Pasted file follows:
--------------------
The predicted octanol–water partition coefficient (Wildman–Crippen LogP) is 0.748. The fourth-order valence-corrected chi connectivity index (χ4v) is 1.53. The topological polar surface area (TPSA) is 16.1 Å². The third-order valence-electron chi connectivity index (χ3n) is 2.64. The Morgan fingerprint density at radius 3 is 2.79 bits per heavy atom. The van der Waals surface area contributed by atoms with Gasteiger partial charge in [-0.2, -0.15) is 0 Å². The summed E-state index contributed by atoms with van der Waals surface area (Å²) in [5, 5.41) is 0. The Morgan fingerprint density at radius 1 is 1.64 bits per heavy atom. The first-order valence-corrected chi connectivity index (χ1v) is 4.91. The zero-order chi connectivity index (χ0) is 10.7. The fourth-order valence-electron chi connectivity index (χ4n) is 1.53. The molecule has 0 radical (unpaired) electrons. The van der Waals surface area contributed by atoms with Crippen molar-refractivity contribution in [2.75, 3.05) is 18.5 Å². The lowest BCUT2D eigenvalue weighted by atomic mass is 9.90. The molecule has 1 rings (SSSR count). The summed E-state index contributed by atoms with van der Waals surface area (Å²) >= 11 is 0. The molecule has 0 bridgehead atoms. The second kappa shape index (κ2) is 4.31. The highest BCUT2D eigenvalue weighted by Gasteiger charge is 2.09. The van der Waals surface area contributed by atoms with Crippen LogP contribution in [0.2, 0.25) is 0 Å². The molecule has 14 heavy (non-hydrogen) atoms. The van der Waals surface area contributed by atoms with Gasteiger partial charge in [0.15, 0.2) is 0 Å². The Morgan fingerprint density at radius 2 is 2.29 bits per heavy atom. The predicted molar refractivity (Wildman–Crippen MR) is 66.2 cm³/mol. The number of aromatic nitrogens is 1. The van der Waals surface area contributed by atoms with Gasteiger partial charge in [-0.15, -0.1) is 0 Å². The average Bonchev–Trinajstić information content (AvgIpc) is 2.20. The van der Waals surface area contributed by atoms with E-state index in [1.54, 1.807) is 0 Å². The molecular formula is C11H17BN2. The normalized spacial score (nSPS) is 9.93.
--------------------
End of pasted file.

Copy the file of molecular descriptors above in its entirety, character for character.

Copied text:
The predicted octanol–water partition coefficient (Wildman–Crippen LogP) is 0.748. The fourth-order valence-corrected chi connectivity index (χ4v) is 1.53. The topological polar surface area (TPSA) is 16.1 Å². The third-order valence-electron chi connectivity index (χ3n) is 2.64. The Morgan fingerprint density at radius 3 is 2.79 bits per heavy atom. The van der Waals surface area contributed by atoms with Gasteiger partial charge in [-0.2, -0.15) is 0 Å². The summed E-state index contributed by atoms with van der Waals surface area (Å²) in [5, 5.41) is 0. The Morgan fingerprint density at radius 1 is 1.64 bits per heavy atom. The first-order valence-corrected chi connectivity index (χ1v) is 4.91. The zero-order chi connectivity index (χ0) is 10.7. The fourth-order valence-electron chi connectivity index (χ4n) is 1.53. The molecule has 0 radical (unpaired) electrons. The van der Waals surface area contributed by atoms with Crippen molar-refractivity contribution in [2.75, 3.05) is 18.5 Å². The lowest BCUT2D eigenvalue weighted by atomic mass is 9.90. The molecule has 1 rings (SSSR count). The summed E-state index contributed by atoms with van der Waals surface area (Å²) >= 11 is 0. The molecule has 0 bridgehead atoms. The second kappa shape index (κ2) is 4.31. The highest BCUT2D eigenvalue weighted by Gasteiger charge is 2.09. The van der Waals surface area contributed by atoms with Crippen LogP contribution in [0.2, 0.25) is 0 Å². The molecule has 14 heavy (non-hydrogen) atoms. The van der Waals surface area contributed by atoms with Gasteiger partial charge in [0.15, 0.2) is 0 Å². The Morgan fingerprint density at radius 2 is 2.29 bits per heavy atom. The predicted molar refractivity (Wildman–Crippen MR) is 66.2 cm³/mol. The number of aromatic nitrogens is 1. The van der Waals surface area contributed by atoms with Gasteiger partial charge in [-0.15, -0.1) is 0 Å². The average Bonchev–Trinajstić information content (AvgIpc) is 2.20. The van der Waals surface area contributed by atoms with E-state index in [1.54, 1.807) is 0 Å². The molecular formula is C11H17BN2. The normalized spacial score (nSPS) is 9.93.